An old dear friend and I spent the first day of the year by the seaside, watching the stones and kelp-nests, the pelicans gliding close to the waves. I love the sound of the tide washing out against dark rocks, how they purr against each other.
Ocean and wave-woven.
The dome-shell of an old urchin, like a battered and spiked planet, unmoored.
We found the mouth-beak alongside, where all the food goes in and all the waste goes out. What otherworldly lives these ocean-creatures lead. Humbling, purple spiked, kelp-grazing lives. Once, a healthy sea otter population kept these purple urchins in check, a balance of kelp, otter and urchin. Now, the otters are gone, over-hunted by Russian & American fur-traders in the early 19th century. The massive kelp-beds of yore are gone too. The urchins, wild little spiky creatures, are still about.
There is a perfect perforation of lace inside each urchin shell.
And the stones, silent on the shore, smoothed over and again by water, have deep and restless histories, tossed by tectonic plates, the living earth.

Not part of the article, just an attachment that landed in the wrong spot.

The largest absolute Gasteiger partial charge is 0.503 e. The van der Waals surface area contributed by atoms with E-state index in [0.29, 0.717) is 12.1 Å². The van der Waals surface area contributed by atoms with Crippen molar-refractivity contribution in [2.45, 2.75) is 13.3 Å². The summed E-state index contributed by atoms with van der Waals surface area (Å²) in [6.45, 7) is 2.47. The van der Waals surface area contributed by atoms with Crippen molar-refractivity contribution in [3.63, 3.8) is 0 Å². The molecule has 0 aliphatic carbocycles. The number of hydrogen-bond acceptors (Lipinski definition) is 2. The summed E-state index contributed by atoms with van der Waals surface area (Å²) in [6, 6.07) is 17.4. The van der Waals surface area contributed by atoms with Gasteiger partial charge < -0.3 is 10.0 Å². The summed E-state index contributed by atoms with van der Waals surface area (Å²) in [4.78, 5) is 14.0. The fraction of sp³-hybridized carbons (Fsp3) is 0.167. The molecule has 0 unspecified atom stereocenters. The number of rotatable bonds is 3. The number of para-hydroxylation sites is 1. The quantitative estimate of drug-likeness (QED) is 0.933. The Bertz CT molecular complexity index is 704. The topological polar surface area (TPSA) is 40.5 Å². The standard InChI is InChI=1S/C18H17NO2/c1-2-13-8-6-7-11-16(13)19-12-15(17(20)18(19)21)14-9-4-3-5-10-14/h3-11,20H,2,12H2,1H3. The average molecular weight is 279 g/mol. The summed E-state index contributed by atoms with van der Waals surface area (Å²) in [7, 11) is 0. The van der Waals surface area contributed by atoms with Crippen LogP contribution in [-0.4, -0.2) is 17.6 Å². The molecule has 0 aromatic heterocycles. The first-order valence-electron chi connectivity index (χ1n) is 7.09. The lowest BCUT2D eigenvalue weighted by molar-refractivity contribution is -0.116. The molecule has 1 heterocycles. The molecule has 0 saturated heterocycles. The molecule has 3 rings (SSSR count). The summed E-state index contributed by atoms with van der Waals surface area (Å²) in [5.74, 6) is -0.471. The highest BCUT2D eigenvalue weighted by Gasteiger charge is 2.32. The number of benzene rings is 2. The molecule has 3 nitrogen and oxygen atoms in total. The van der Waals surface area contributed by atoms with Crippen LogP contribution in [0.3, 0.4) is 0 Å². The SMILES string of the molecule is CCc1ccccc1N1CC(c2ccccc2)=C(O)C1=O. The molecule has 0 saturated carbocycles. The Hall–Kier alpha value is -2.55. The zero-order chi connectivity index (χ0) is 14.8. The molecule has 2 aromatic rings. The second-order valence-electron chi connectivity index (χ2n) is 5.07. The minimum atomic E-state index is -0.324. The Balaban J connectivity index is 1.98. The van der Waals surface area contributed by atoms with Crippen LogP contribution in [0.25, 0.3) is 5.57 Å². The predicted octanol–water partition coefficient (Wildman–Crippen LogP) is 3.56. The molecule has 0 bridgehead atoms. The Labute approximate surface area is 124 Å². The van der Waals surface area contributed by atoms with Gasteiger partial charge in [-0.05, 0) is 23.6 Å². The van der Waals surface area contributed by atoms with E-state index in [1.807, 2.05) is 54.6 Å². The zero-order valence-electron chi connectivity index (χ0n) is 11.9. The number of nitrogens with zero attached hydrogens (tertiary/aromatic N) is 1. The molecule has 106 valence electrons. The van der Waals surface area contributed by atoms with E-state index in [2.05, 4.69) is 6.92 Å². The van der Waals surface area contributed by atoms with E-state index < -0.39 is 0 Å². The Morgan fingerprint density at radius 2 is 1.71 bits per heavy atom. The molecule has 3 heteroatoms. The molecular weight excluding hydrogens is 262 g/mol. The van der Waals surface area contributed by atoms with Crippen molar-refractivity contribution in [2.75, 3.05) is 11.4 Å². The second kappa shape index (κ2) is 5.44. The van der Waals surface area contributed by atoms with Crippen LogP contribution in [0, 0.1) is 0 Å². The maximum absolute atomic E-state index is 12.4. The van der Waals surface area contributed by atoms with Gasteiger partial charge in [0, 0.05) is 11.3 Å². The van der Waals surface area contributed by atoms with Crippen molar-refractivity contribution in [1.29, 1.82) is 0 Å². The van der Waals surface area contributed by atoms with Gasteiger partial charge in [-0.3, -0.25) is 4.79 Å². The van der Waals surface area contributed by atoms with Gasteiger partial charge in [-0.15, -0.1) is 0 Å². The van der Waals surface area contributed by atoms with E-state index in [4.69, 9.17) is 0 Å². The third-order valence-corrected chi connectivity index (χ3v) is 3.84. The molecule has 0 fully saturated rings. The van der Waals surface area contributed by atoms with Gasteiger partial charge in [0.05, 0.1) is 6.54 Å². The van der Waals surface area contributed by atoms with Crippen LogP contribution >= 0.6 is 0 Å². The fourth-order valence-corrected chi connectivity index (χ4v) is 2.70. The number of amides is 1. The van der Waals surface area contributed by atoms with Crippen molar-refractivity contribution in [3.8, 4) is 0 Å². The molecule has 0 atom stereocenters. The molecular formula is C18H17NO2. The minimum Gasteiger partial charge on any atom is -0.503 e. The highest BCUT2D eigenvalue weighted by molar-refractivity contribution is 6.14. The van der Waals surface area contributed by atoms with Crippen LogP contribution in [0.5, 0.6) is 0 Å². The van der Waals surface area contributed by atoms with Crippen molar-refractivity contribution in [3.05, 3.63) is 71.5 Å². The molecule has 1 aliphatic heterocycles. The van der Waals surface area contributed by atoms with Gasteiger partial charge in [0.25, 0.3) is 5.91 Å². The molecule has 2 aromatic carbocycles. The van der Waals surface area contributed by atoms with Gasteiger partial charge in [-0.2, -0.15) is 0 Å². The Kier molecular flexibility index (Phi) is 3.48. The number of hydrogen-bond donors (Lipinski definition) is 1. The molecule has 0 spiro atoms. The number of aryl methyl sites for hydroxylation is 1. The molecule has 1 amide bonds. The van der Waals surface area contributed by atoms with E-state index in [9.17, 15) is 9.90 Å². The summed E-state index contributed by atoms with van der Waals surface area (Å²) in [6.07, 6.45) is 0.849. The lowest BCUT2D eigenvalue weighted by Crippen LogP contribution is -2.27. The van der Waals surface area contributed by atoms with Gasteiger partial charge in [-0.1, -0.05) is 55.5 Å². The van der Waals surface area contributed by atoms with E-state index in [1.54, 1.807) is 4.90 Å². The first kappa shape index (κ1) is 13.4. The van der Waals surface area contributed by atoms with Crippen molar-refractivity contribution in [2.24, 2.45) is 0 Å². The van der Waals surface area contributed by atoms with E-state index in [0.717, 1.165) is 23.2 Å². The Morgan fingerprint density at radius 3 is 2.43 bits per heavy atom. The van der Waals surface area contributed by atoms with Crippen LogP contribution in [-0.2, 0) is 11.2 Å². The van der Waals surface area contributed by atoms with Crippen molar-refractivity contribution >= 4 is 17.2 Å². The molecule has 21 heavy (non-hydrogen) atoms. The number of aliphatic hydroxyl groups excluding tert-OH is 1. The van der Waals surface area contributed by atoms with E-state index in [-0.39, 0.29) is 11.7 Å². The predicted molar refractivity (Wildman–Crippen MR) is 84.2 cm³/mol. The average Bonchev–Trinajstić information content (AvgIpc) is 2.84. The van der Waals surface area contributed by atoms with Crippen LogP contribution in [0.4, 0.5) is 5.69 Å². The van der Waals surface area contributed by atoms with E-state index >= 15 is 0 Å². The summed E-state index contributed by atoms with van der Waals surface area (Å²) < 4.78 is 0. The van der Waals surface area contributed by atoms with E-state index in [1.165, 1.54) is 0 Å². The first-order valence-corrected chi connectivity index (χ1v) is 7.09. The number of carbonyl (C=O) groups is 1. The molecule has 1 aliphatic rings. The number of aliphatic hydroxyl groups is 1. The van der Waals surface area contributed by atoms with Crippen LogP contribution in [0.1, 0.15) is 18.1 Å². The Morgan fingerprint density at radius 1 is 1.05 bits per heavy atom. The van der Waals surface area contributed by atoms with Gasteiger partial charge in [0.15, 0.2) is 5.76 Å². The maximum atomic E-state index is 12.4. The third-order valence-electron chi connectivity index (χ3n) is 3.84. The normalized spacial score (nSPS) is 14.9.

Kelp-fronds that dance like ripple-robed witches, all connected to some great and slippery umbilical cord.
I love how water wears perfect circles, perfect wholes. I'm not sure what it is, but they are immensely pleasing to look at, to touch with your fingertips. In old British traditions, I once read that stones with holes through them were good luck, for healing and fortune, made by fair folk. Maybe it is universal—to be pleased and comforted by water-worn holes in stones.
I am just madly in love with the wild coast where I live. A thousand thanks to it and all of its creatures this new year.